“Myth-Busting” or Misguided? Forgetting the Baby in Surrogacy Research

by The Center for Bioethics and Culture on July 25, 2018

Surrogacy in the UK report cover

by Lois McLatchie, University of Kent, CBC Legal Intern

In late 2015, a team of “myth-busting” researchers from the University of Kent collaborated with Surrogacy UK to disprove some “common misunderstandings” about Britain’s reproductive technology industry.

Praising an altruistic model of the industry, the scholars hoped to present ideas for legal reform that “centre on the welfare of surrogate-born children and on realigning the law with their best interests.” Collating data from surrogates in the UK, they conclude that the current surrogacy law is outdated in requiring at least one parent to have a genetic link to the child. Additionally, they fight the stereotype of the “clingy surrogate mother:” almost 70% of the women they asked rejected the idea of having an “escape clause” allowing them to keep the child built into surrogacy contracts.

Relying the mantra that “surrogacy is a relationship, not a transaction,” the researchers boldly state their conclusions that surrogacy is “not risky,” “not exploitative,” and, most intriguingly, “not morally wrong.

The scientific evidence upon which they stake their claims is baffling. Boasting to have found that the surrogate mothers in the study did not want a way to reclaim their child—relying on the spoken word of those who have already been through the separation process and who likely want their choice affirmed—they can at best claim to have reduced the perceived “risk” of heart-wrenching legal battles to a still significant 30%. The second two claims—regarding exploitation and morality—are entirely subjective findings based on collated opinion data.

It is unclear what results the “exploitation” conclusion is premised on, other than simply asking the views of those involved. Perhaps the scholars also drew this claim from their evidence that surrogates in the UK were not generally paid over £15,000, amounting to compensation for “expenses” rather than a commercial payment. However, the very definition of the word “exploitation” defies this logic. According to the Cambridge Dictionary, the term means “the act of using someone unfairly for your own advantage.”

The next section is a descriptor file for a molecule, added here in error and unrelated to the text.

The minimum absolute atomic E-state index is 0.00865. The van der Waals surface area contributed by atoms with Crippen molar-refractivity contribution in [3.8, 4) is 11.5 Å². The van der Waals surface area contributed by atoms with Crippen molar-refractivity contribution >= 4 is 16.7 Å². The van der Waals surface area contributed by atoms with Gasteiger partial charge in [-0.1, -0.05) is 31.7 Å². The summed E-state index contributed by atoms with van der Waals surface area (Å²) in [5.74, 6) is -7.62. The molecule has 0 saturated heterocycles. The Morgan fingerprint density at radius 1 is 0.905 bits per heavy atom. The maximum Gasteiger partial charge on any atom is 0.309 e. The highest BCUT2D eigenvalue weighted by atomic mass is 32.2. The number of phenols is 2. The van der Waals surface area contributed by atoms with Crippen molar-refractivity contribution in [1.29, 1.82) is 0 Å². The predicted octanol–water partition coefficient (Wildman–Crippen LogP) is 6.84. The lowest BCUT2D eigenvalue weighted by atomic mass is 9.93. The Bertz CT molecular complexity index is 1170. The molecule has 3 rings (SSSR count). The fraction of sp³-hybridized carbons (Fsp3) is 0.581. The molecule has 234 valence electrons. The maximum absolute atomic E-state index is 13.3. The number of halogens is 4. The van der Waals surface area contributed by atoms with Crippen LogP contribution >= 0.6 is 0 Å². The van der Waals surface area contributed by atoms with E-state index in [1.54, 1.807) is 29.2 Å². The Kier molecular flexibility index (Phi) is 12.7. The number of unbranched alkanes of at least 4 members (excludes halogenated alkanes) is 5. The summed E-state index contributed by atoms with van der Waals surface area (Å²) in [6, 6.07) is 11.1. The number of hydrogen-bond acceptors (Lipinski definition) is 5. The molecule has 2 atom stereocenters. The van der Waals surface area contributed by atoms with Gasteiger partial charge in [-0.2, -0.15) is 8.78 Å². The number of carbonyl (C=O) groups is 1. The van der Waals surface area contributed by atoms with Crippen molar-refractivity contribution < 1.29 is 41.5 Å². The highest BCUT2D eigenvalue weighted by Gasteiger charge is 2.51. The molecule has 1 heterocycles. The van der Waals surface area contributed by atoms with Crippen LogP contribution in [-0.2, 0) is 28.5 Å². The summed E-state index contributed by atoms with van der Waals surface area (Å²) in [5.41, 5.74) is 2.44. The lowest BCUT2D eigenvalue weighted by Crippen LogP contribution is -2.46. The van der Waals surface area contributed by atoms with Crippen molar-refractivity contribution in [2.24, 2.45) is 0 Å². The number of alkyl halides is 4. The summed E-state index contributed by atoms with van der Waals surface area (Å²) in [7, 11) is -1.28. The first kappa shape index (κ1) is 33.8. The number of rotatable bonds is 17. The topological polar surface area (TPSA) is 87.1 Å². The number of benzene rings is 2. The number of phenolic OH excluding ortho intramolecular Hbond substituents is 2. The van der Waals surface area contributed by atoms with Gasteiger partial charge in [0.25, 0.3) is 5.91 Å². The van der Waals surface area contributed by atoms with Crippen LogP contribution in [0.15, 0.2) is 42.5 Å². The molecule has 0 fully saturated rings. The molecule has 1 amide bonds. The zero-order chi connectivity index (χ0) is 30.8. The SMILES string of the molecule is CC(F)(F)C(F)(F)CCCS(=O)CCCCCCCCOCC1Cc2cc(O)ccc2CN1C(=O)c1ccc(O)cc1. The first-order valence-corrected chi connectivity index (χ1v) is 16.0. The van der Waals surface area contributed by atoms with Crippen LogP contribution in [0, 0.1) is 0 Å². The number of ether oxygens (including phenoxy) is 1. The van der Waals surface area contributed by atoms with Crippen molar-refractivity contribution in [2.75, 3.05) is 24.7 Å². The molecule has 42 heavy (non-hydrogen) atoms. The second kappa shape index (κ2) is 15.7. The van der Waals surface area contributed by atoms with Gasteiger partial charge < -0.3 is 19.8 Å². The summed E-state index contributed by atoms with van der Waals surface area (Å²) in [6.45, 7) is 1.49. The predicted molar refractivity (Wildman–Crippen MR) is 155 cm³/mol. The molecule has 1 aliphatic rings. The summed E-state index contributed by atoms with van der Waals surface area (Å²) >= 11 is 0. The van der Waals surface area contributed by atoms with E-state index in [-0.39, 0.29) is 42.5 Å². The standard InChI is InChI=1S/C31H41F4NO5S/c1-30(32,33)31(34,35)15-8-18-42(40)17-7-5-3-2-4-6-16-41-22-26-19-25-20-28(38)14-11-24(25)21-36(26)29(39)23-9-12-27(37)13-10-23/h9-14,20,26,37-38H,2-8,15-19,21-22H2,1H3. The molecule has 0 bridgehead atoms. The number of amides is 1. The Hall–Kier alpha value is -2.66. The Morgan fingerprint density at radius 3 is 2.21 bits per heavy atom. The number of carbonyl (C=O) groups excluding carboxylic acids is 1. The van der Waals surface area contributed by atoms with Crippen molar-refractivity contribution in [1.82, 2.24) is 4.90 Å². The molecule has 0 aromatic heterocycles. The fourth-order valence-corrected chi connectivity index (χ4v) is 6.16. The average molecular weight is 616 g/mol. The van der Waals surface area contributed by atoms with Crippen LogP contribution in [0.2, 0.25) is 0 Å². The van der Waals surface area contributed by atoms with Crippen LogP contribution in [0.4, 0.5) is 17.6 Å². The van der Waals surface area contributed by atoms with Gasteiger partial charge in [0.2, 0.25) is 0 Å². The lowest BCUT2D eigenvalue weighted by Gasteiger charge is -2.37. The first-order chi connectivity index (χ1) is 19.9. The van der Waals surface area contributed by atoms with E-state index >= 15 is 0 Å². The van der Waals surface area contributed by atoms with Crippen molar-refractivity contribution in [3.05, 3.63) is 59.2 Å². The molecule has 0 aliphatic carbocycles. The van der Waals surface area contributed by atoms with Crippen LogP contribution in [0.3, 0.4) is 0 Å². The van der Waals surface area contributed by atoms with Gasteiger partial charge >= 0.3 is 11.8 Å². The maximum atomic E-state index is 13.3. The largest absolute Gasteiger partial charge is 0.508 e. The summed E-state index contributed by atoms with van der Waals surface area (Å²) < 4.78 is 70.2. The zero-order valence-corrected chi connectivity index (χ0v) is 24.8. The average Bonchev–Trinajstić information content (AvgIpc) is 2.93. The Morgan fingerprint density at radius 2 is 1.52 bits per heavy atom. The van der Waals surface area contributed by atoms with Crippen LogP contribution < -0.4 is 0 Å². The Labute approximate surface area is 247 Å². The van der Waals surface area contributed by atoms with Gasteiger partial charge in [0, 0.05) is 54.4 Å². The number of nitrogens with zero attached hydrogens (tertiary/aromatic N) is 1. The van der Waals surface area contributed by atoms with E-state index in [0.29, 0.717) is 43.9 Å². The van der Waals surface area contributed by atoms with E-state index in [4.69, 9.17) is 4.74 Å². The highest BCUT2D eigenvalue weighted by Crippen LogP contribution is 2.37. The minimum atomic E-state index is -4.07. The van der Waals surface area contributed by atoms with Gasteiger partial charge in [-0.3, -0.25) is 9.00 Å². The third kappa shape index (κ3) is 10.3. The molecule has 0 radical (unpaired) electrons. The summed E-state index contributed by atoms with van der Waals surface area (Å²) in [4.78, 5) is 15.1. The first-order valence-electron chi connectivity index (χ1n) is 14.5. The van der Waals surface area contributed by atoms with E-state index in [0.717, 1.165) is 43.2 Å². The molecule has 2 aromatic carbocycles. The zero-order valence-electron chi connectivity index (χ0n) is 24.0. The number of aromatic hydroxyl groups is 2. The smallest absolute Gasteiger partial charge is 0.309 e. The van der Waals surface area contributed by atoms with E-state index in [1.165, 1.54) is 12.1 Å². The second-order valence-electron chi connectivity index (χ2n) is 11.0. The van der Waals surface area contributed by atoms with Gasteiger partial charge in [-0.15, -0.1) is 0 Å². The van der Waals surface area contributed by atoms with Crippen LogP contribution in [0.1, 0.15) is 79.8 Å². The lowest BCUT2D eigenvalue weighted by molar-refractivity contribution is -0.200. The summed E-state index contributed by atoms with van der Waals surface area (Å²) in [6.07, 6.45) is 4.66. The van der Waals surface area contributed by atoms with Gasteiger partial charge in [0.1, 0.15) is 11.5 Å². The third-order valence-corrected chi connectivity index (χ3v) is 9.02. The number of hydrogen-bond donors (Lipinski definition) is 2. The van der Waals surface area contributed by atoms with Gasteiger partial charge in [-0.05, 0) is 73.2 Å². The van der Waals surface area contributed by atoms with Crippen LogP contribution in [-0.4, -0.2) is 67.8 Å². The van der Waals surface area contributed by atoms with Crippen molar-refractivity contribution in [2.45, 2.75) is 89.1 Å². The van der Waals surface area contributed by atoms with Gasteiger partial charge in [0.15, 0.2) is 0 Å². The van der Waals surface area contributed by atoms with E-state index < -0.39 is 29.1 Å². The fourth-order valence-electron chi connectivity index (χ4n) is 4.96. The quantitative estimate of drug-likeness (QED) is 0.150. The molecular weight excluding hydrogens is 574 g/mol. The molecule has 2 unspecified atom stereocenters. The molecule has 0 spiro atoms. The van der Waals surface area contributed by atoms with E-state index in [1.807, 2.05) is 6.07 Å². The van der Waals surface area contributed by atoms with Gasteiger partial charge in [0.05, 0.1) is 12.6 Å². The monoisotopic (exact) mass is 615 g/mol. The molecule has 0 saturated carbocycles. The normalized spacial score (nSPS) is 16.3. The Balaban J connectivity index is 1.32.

The study does not address the alarming evidence that the methods practiced upon the contracted women are laced with health risks. For one, Lupron—a drug used as part of the transfer of embryos—is proven to put women in danger of intercranial pressure. Often, surrogates carry multiple embryos as a way of ensuring success, which causes a greater risk of pre-eclampsia and gestational diabetes. If, as stated, the researchers consider it “exploitative” to subject underpaid and impoverished international surrogates to these risks—how much more is it wrong to take advantage of the “kindness” and emotional burden of a volunteer surrogate for no recompense whatsoever?

Keeping in mind the stories and struggles of the women in CBC’s Breeders? documentary, it is hard not to be made uncomfortable by the sweeping breeze-over that the report makes of negative surrogate experiences.

Indeed, the research somewhat assumes that any problems arising with the arrangement would be the fault of the surrogate—focusing questioning on whether the birth mother would ever be tempted to keep the child. However, high-profile cases such as that of Baby M and Baby Gammy prove that the philosophy of having a pre-made child “on-demand” leaves some children discarded by their intended parents as “faulty products.” It is unthinkable to claim that the process that led to this ethical nightmare was a moral one, much less so that it truly put the best interests of the child first.

For all its claims to protect a situation that works best for all members of the surrogate deal, the study neglects to include data from the person at the centre of the transaction—the surrogate-borne child. No responses were collected from the children who were co-opted into this unorthodox delivery. The researchers might like to further consider findings from the University of Cambridge, showing that surrogate-born adolescents are more likely to suffer from anxiety and anti-social behavioural problems.

The report, then, does not responsibly address concerns raised by abolitionists such as those in the #StopSurrogacyNow coalition. It misunderstands the principle of deeply-rooted exploitation—commodification of the human body—upon which the surrogate trade is based.

The outcome of this report can serve as an important reminder that all members of the human family must be honoured in procreation-research. If not, the results can support transactions that threaten the wellbeing of all members involved.

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